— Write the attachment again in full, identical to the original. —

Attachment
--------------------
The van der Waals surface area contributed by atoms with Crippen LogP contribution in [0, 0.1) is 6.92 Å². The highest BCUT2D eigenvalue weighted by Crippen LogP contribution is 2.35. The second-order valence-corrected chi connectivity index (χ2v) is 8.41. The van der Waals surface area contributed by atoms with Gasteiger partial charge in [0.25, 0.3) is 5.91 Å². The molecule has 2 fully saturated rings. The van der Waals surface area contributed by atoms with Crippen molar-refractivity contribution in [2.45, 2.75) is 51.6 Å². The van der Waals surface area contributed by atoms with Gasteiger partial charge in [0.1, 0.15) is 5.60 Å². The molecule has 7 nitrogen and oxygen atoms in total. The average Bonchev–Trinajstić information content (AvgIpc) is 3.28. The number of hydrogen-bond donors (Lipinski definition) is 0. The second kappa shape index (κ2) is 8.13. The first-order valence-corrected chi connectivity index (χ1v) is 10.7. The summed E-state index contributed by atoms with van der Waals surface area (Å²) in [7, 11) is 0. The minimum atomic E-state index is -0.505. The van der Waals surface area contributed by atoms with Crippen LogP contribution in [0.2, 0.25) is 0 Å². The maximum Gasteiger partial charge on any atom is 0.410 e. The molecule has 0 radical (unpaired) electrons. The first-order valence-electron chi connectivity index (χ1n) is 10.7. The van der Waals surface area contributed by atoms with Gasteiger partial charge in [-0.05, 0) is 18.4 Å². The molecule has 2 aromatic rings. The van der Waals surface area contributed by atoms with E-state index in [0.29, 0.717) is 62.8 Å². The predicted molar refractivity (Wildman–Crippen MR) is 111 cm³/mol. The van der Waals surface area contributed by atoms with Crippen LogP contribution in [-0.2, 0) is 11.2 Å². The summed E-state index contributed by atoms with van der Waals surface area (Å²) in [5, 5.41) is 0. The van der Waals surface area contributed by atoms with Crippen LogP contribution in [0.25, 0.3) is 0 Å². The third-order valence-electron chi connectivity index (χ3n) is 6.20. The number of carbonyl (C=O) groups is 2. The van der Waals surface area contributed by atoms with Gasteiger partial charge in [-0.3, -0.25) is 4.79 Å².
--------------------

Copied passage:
The van der Waals surface area contributed by atoms with Crippen LogP contribution in [0, 0.1) is 6.92 Å². The highest BCUT2D eigenvalue weighted by Crippen LogP contribution is 2.35. The second-order valence-corrected chi connectivity index (χ2v) is 8.41. The van der Waals surface area contributed by atoms with Gasteiger partial charge in [0.25, 0.3) is 5.91 Å². The molecule has 2 fully saturated rings. The van der Waals surface area contributed by atoms with Crippen molar-refractivity contribution in [2.45, 2.75) is 51.6 Å². The van der Waals surface area contributed by atoms with Gasteiger partial charge in [0.1, 0.15) is 5.60 Å². The molecule has 7 nitrogen and oxygen atoms in total. The average Bonchev–Trinajstić information content (AvgIpc) is 3.28. The number of hydrogen-bond donors (Lipinski definition) is 0. The second kappa shape index (κ2) is 8.13. The first-order valence-corrected chi connectivity index (χ1v) is 10.7. The summed E-state index contributed by atoms with van der Waals surface area (Å²) in [7, 11) is 0. The minimum atomic E-state index is -0.505. The van der Waals surface area contributed by atoms with Crippen LogP contribution in [0.2, 0.25) is 0 Å². The maximum Gasteiger partial charge on any atom is 0.410 e. The molecule has 0 radical (unpaired) electrons. The first-order valence-electron chi connectivity index (χ1n) is 10.7. The van der Waals surface area contributed by atoms with Gasteiger partial charge in [-0.05, 0) is 18.4 Å². The molecule has 2 aromatic rings. The van der Waals surface area contributed by atoms with E-state index in [0.29, 0.717) is 62.8 Å². The predicted molar refractivity (Wildman–Crippen MR) is 111 cm³/mol. The van der Waals surface area contributed by atoms with Crippen LogP contribution in [-0.2, 0) is 11.2 Å². The summed E-state index contributed by atoms with van der Waals surface area (Å²) in [5, 5.41) is 0. The van der Waals surface area contributed by atoms with Crippen LogP contribution in [0.25, 0.3) is 0 Å². The third-order valence-electron chi connectivity index (χ3n) is 6.20. The number of carbonyl (C=O) groups is 2. The van der Waals surface area contributed by atoms with Gasteiger partial charge in [-0.3, -0.25) is 4.79 Å².